In other situations, observations such as these would lead to questions (and research) about barriers to entry (i.e. the ‘new entrants’ problem that features so prominently in UK agricultural policy discourse); about incentives to undertake the required training and the relevance and quality of these programmes; about remuneration and career progression possibilities; and ultimately about the broader structure of the industry or sector. To date, though, there has been little analysis along these lines for African smallholder agriculture.
Any such analysis must surely take into account the trends and developments that African agriculture has witnessed over the last two decades – from the rise of export horticulture,  the introduction of some GM crops, and continuing ‘rural livelihood diversification’, to the recent wave of large-scale land deals. Other factors such as young people’s changing aspirations and expectations and widening access to ICTs, such as mobile phones and the internet, would also need to be considered.

But first and foremost there is a need for vision: what kind of agrifood sector will provide work opportunities for young people (and others) that allow real incomes and capabilities to be enhanced, and at the same time address social equity and exclusion issues? This is the question that policy makers and development professionals – whether they start with a focus on young people or on agriculture – and citizens more broadly (women and men, rural and urban, producers and consumers, young and old) urgently need to address.

Monday, 3 June 2013

Transforming Zimbabwe’s agrarian economy: why smallholder farming is important

In a recent article in the Cape Times , prompted by Max du Preez’s review of Joe Hanlon and colleague’s book, Tony Hawkins (professor of economics at UZ) and Sholto Cross (research fellow at UEA) make the case that Zimbabwe’s land reform has been a disaster, and that a smallholder, ‘peasant’ farming is not a route to economic growth.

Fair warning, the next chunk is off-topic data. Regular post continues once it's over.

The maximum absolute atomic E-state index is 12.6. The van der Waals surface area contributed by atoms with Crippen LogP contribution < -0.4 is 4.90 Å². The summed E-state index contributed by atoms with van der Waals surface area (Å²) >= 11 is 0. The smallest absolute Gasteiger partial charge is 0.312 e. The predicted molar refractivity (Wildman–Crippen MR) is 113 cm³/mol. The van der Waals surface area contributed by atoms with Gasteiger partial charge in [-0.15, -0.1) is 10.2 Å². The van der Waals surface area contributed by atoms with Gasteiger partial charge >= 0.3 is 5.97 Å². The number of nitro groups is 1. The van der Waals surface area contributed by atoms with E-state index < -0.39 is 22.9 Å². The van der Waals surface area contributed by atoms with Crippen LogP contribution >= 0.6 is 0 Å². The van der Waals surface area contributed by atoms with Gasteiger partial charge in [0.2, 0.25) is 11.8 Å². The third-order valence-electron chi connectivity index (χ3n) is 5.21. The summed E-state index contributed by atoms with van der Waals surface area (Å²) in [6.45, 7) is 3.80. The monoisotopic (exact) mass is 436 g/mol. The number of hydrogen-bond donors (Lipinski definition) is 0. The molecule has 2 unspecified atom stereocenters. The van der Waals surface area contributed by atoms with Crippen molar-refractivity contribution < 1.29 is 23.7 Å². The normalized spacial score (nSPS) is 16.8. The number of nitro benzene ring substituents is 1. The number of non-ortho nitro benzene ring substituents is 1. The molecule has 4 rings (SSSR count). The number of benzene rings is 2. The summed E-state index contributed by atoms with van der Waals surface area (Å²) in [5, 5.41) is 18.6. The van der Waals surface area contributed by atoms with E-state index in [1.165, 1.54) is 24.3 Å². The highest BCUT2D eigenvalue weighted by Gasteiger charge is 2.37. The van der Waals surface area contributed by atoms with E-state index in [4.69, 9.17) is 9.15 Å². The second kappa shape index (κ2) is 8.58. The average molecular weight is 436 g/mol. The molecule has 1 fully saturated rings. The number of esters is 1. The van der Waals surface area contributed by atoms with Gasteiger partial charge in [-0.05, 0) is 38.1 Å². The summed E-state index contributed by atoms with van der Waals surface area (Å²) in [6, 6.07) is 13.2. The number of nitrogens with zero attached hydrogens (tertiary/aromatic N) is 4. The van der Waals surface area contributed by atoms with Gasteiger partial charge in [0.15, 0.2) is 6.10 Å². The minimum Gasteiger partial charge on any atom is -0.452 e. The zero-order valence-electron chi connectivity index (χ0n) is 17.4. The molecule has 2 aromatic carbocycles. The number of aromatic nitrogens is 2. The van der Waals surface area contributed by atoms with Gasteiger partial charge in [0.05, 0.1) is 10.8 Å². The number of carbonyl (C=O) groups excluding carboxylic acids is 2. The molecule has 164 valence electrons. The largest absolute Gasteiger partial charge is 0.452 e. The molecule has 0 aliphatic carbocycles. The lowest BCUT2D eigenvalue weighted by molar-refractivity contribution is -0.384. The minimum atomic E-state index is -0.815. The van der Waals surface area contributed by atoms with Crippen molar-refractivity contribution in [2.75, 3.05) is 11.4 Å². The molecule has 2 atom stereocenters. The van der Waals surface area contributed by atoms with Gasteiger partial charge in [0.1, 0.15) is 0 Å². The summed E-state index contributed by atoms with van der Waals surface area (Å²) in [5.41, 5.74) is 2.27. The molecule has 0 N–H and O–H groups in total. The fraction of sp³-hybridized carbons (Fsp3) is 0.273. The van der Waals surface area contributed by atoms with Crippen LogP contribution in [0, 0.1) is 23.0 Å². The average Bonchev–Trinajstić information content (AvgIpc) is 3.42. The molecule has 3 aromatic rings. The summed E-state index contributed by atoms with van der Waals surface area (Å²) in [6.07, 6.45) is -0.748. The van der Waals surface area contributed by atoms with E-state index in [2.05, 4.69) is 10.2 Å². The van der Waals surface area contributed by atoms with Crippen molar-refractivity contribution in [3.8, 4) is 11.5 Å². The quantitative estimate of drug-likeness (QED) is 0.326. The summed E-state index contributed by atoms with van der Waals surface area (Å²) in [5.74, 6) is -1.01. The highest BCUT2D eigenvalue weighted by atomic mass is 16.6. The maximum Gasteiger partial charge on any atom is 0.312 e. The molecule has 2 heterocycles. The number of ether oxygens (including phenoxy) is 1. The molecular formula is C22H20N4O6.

Beyond the wholly inappropriate ad hominem attack on Hanlon (respectable newspapers should not publish such insults I believe – although they have printed a response), what is their actual argument? The views of a neoliberal economist and a one-time communist should be interesting I thought.

The full-page article starts with a slightly bizarre critique of what has become to be known as ‘peasant studies’, a strand of academic work that has built over the years (it’s the 40th anniversary of the Journal of Peasant Studies this year – and you can read 40 of the ‘classics’ in a free virtual issue – just sign in, it’s quick and easy!) that examines the dynamics of change in agrarian societies. They pinpoint the work of Frank Ellis at UEA and those at Sussex, including myself – but probably more appropriately Michael Lipton – who have advocated a smallholder path to economic development.

But it is a very odd caricature of these positions. There are very few who argue for a permanent condition of subsistence peasantry, somehow preserved in aspic. The point is that as a labour intensive, efficient form of production, small-scale agriculture, given the right support, can be an important driver of economic growth and poverty reduction (inclusive, pro-poor growth to use the current jargon). Diversification out of agriculture is an important dynamic too, as Frank Ellis’ work has shown from across Africa. As Michael Lipton argues in his magisterial book (now thankfully available in paperback), based on a mass evidence and experience, land reform can be an important spur to such a transformation. This is the foundation for the so-called East Asian economic miracles – in Korea, Taiwan, Japan and elsewhere.